Lebih parah, ada pemain yang perlu membayar tuntutan cukai pendapatan sehingga mencecah kira-kira RM35,000, termasuk penalti lewat melakukan bayaran.
  "Masalah sekarang ialah apabila pihak pengurusan langsung tak maklumkan kepada pemain mengenai perkara ini lebih awal.
  "Jika setiap pemain tahu, sudah pasti mereka akan membayar cukai itu.   Sekarang macam mana nak cari duit dalam jumlah yang banyak untuk melakukan bayaran?," katanya.
  Jelas sumber itu, perkara paling membimbangkan adalah membabitkan lima pemain kebangsaan yang bakal terbang ke Dhaka bulan depan.
  "Untuk pemain lain, mungkin tidak terlalu berdepan masalah sangat. Tapi bagaimana pula pemain yang bersama skuad kebangsaan ketika ini kerana difahamkan, mereka mungkin akan dihalang untuk ke luar negara sekiranya gagal jelaskan cukai pendapatan," katanya.
  Malah sumber itu berkata, pihak persatuan juga masih gagal membayar gaji bulanan setiap pemain yang sudah tertunggak selama dua bulan.
  THT adalah antara pasukan utama pada saingan LHM dan pernah memenangi kejuaraan liga sebanyak tiga kali, termasuk tahun lalu.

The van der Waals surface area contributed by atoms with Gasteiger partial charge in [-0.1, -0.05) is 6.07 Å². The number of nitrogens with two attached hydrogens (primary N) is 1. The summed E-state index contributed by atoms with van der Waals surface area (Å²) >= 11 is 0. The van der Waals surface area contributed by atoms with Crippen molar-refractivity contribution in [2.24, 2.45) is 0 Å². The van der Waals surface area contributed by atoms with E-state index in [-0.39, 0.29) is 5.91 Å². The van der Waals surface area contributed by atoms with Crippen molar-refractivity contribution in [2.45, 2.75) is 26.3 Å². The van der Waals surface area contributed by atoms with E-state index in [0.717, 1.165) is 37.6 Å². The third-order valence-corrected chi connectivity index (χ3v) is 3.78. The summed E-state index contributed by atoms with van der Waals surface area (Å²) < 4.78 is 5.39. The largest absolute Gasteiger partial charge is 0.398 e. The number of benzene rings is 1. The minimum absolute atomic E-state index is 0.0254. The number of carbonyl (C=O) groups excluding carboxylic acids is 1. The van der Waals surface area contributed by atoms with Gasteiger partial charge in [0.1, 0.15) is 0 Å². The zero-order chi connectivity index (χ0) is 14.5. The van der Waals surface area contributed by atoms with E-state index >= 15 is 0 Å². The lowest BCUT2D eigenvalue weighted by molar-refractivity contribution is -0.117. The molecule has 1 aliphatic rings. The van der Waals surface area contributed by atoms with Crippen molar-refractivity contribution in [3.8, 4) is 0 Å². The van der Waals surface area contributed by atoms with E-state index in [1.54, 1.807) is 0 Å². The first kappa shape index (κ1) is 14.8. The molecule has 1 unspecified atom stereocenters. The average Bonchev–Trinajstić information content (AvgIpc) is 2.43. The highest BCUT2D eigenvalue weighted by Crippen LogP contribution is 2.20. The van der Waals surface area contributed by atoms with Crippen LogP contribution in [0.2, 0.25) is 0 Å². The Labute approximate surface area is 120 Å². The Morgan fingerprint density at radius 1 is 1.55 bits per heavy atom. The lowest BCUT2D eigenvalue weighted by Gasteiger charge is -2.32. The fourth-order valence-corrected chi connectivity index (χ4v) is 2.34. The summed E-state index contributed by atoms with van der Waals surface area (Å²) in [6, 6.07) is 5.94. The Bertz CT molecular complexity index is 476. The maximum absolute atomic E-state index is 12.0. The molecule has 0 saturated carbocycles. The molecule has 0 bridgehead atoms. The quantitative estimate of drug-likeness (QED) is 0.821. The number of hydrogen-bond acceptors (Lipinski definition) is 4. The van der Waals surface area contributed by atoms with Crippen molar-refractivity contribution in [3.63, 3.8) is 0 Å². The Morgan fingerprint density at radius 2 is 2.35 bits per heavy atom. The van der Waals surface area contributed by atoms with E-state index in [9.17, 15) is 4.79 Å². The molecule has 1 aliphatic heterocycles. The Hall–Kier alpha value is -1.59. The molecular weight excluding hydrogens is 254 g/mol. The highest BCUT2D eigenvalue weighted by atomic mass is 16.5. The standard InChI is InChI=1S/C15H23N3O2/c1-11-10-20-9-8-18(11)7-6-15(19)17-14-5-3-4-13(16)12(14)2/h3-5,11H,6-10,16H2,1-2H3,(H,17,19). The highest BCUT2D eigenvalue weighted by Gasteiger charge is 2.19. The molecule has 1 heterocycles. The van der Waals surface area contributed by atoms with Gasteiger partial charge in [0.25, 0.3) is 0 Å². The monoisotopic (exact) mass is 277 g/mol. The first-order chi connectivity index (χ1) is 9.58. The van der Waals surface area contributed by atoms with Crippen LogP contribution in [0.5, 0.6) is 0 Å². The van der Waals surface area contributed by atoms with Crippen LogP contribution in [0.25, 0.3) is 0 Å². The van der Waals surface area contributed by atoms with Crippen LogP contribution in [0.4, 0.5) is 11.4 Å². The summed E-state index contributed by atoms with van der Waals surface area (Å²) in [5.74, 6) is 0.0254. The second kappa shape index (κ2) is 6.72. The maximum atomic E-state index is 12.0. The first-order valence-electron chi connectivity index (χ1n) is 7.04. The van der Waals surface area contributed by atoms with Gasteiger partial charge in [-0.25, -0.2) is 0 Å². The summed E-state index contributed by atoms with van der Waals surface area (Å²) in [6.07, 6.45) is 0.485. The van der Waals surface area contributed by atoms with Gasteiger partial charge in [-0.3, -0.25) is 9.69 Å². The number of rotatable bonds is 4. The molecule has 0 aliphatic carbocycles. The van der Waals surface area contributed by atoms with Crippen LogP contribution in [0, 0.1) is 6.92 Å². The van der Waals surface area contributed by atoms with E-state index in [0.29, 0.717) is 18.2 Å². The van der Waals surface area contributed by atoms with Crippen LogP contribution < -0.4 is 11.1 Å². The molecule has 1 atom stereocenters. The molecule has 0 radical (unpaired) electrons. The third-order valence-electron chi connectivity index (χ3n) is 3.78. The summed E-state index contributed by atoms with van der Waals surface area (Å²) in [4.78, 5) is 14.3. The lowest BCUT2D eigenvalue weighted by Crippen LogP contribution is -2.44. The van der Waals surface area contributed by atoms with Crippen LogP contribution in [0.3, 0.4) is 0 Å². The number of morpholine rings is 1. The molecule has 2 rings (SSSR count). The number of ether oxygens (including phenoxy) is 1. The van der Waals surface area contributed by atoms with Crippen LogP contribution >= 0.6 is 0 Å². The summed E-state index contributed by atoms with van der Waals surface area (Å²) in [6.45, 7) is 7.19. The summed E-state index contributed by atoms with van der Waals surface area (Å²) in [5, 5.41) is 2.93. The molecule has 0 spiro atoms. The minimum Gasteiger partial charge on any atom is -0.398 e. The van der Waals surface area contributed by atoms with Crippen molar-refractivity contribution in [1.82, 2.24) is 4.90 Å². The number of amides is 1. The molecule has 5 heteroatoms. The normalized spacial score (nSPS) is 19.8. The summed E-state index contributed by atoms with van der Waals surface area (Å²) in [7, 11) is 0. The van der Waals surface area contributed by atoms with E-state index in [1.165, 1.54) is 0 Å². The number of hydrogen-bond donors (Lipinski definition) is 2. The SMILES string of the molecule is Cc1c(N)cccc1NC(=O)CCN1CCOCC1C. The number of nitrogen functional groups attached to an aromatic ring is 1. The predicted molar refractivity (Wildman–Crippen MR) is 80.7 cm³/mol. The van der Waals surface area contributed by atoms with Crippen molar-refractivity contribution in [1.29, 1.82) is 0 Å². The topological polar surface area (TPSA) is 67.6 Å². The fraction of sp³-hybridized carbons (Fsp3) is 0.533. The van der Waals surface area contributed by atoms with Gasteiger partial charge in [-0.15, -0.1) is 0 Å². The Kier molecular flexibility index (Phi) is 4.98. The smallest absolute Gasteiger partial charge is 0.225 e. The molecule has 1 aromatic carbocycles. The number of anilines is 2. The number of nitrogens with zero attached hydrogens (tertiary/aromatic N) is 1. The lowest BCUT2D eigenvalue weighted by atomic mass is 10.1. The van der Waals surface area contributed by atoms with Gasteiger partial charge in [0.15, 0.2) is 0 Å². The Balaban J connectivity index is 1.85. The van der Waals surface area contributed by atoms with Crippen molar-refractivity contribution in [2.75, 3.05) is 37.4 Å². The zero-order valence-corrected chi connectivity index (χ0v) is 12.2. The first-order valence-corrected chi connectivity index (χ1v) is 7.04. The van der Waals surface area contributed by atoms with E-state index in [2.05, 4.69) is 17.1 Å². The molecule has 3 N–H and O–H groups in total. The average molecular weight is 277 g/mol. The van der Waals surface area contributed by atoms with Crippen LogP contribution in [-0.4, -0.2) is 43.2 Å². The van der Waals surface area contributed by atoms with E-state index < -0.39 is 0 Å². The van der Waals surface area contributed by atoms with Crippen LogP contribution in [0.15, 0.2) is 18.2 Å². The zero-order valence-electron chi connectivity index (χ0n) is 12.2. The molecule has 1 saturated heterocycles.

Thursday, August 10, 2017

Mammoth boost for hockey in Selangor...

FROM LEFT ... SHA VP J. Elangovan Chairman Competitions Committee,  QI Group’s Deputy Group Managing Director Kuna Senathirajah, SHA President, Ganesh Shanmugam and SHA Deputy President  Dr  S. Shamala,

THE QNET-TNB Selangor Hockey League kicks off on Aug 19 with a whopping 71 teams gunning for titles in various divisions.
  This will not only by the biggest number of teams taking part in the history of Selangor hockey but also, the biggest state league in Malaysia.
  Asian Direct Selling Company, QNET announced its continued
sponsorship for the third year running for the men's, women's, schoolboys' and girls' categories, to be played at three venues in the Klang Valley.
   This year’s edition will also see Tenaga Nasional Berhad, as
co-sponsors with matches being played at the Petaling Jaya City Council, Pandamaran and the KPM Pantai Stadiums.
  The league will also introduce a new division called the District Level Development (DLD) as part of the Malaysian Hockey Confederation (MHC) and the Ministry of Education Sports Division development partnership program. 
  Each DLD district will be allowed to field one under-14 team in the league for free and the matches will be played in the KPM Stadium in Pantai.
  S. Kuna, QI Group’s deputy group managing director expressed
his delight on the continued partnership with Selangor HA.
  “As a keen supporter of one of our top national sport, I am also quite happy to see the league moving into full gear for the third year running.
 "This will give a good platform for hockey fans in the state to see top class action up close and in the process unearthing new talent which could be nurtured into national or world class players.”